By Ken Grauer, MD
Figure. Telemetry tracing interpreted as showing a bigeminal rhythm.
Clinical Scenario: The telemetry tracing shown in the Figure was interpreted as showing "bigeminy," in that every other beat was thought to be a PVC. Do you agree with this interpretation?
Interpretation: A bigeminal rhythm is one in which every other beat is ectopic, with a fixed relation to each preceding beat. This definition is satisfied in the Figure. However, it is unlikely that the bigeminal rhythm seen in this Figure reflects the presence of premature ventricular contractions (PVCs).
Although reference to the term "bigeminy" is most often associated with a sinus rhythm in which every other beat is a PVC, it is important to appreciate that there are other causes of this type of patterned beating. Thus, instead of ventricular bigeminy there may be atrial or junctional bigeminy if every other beat on the tracing is early and arises from a premature atrial contraction (PAC) or premature junctional contraction (PJC).
Rather than ventricular bigeminy, one should suspect that the rhythm in the Figure represents atrial bigeminy. The reason the QRS complex of early occurring beats looks different than the QRS of sinus-conducted beats is that each PAC in this tracing (i.e., beats 3, 5, 7, 9, 11, 13, and 15) is conducted with aberration, a consequence of PAC occurrence during the relative refractory period.
The most helpful criterion for distinguishing between PVCs and PACs that conduct with aberration is detecting of a premature P wave preceding the widened and abnormal appearing early QRS complex. Sometimes identification of this premature P wave is easy, as would be the case when there is an obvious spiked deflection deforming the T wave that precedes the anomalous beat. At other times, evidence of the "telltale" premature P wave is much more subtle. Such is the case in the Figure, in which the key clue to the etiology of this bigeminal rhythm lies with inspection of the T wave of beat No. 1 on the tracing. Note how the amplitude of this T wave is smaller than that of each of the sinus-conducted beats (i.e., beats 2, 4, 6, 8, 10, 12, and 14). We suspect this may be due to the hidden presence of a premature P wave in the T wave of each of the sinus beats. Further support for a supraventricular etiology for each bigeminal beat comes from the fact that although different in appearance, the QRS complex of bigeminal beats is only minimally widened.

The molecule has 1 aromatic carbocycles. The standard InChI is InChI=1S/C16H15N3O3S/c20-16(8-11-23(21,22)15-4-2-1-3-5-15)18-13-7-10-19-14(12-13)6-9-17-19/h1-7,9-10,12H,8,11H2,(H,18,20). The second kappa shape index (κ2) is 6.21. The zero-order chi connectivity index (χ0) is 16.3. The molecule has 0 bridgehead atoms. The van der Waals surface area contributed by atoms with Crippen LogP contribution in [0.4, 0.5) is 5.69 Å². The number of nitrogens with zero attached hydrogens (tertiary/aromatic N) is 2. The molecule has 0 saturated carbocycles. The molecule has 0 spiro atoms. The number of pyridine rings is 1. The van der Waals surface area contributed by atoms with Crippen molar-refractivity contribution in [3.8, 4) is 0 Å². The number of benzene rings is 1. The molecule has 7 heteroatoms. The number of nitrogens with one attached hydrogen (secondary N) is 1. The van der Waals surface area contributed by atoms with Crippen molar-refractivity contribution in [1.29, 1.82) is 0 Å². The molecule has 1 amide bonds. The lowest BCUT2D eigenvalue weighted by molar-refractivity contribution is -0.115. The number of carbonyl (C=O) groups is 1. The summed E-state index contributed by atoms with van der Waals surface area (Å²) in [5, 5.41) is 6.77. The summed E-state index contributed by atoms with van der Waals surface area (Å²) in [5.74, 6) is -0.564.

As is often the case, certainty of diagnosis is lacking on the basis of a single rhythm strip. Additional rhythm strips and ideally a 12-lead ECG obtained during the bigeminal rhythm would be needed to confirm QRS width and morphology of the bigeminal beats. The slightly different appearance of the QRS complex of beat No. 1 (which is taller and lacking the small initial q wave of the sinus beats) raises other questions (junctional etiology for this beat?). Nevertheless, the key point to emphasize is that not all bigeminy is ventricular, and there are several indications on this tracing that the bigeminal beats seen here are most likely to be PACs with aberrant conduction rather than PVCs.
Dr. Grauer, Professor and Associate Director, Family Practice Residency Program, Department of Community Health and Family Medicine, College of Medicine, University of Florida, Gainesville, is on the Editorial Board of Emergency Medicine Alert.